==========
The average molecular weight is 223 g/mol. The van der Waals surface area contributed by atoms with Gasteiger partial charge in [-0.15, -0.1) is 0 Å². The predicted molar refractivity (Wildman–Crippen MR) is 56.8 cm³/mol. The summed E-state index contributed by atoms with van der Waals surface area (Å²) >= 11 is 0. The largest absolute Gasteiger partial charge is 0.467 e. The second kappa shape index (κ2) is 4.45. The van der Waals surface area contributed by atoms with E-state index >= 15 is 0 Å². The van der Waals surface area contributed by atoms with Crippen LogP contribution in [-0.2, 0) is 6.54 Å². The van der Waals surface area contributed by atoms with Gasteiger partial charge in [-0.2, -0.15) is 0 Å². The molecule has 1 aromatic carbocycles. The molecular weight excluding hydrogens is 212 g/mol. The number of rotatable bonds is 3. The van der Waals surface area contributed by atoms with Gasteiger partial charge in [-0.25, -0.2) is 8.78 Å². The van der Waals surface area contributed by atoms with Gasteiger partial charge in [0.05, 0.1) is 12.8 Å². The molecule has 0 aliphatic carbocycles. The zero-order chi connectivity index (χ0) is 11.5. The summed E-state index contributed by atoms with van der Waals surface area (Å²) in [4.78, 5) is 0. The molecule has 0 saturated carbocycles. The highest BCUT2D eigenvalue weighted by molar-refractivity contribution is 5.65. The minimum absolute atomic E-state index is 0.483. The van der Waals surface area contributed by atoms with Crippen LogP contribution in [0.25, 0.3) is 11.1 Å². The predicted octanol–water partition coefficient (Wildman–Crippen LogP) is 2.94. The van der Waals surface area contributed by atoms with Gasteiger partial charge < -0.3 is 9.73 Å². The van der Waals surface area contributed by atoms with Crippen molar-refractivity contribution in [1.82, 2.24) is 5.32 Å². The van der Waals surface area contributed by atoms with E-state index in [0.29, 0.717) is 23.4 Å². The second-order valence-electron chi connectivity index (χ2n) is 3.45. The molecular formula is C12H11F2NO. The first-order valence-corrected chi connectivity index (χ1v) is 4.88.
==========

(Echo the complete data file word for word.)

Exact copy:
The average molecular weight is 223 g/mol. The van der Waals surface area contributed by atoms with Gasteiger partial charge in [-0.15, -0.1) is 0 Å². The predicted molar refractivity (Wildman–Crippen MR) is 56.8 cm³/mol. The summed E-state index contributed by atoms with van der Waals surface area (Å²) >= 11 is 0. The largest absolute Gasteiger partial charge is 0.467 e. The second kappa shape index (κ2) is 4.45. The van der Waals surface area contributed by atoms with E-state index >= 15 is 0 Å². The van der Waals surface area contributed by atoms with Crippen LogP contribution in [-0.2, 0) is 6.54 Å². The van der Waals surface area contributed by atoms with Gasteiger partial charge in [-0.2, -0.15) is 0 Å². The molecule has 1 aromatic carbocycles. The molecular weight excluding hydrogens is 212 g/mol. The number of rotatable bonds is 3. The van der Waals surface area contributed by atoms with Gasteiger partial charge in [-0.25, -0.2) is 8.78 Å². The van der Waals surface area contributed by atoms with Gasteiger partial charge in [0.05, 0.1) is 12.8 Å². The molecule has 0 aliphatic carbocycles. The zero-order chi connectivity index (χ0) is 11.5. The summed E-state index contributed by atoms with van der Waals surface area (Å²) in [4.78, 5) is 0. The molecule has 0 saturated carbocycles. The highest BCUT2D eigenvalue weighted by molar-refractivity contribution is 5.65. The minimum absolute atomic E-state index is 0.483. The van der Waals surface area contributed by atoms with Crippen LogP contribution in [0.25, 0.3) is 11.1 Å². The predicted octanol–water partition coefficient (Wildman–Crippen LogP) is 2.94. The van der Waals surface area contributed by atoms with Gasteiger partial charge < -0.3 is 9.73 Å². The van der Waals surface area contributed by atoms with Crippen molar-refractivity contribution in [1.82, 2.24) is 5.32 Å². The van der Waals surface area contributed by atoms with E-state index in [0.29, 0.717) is 23.4 Å². The second-order valence-electron chi connectivity index (χ2n) is 3.45. The molecular formula is C12H11F2NO. The first-order valence-corrected chi connectivity index (χ1v) is 4.88.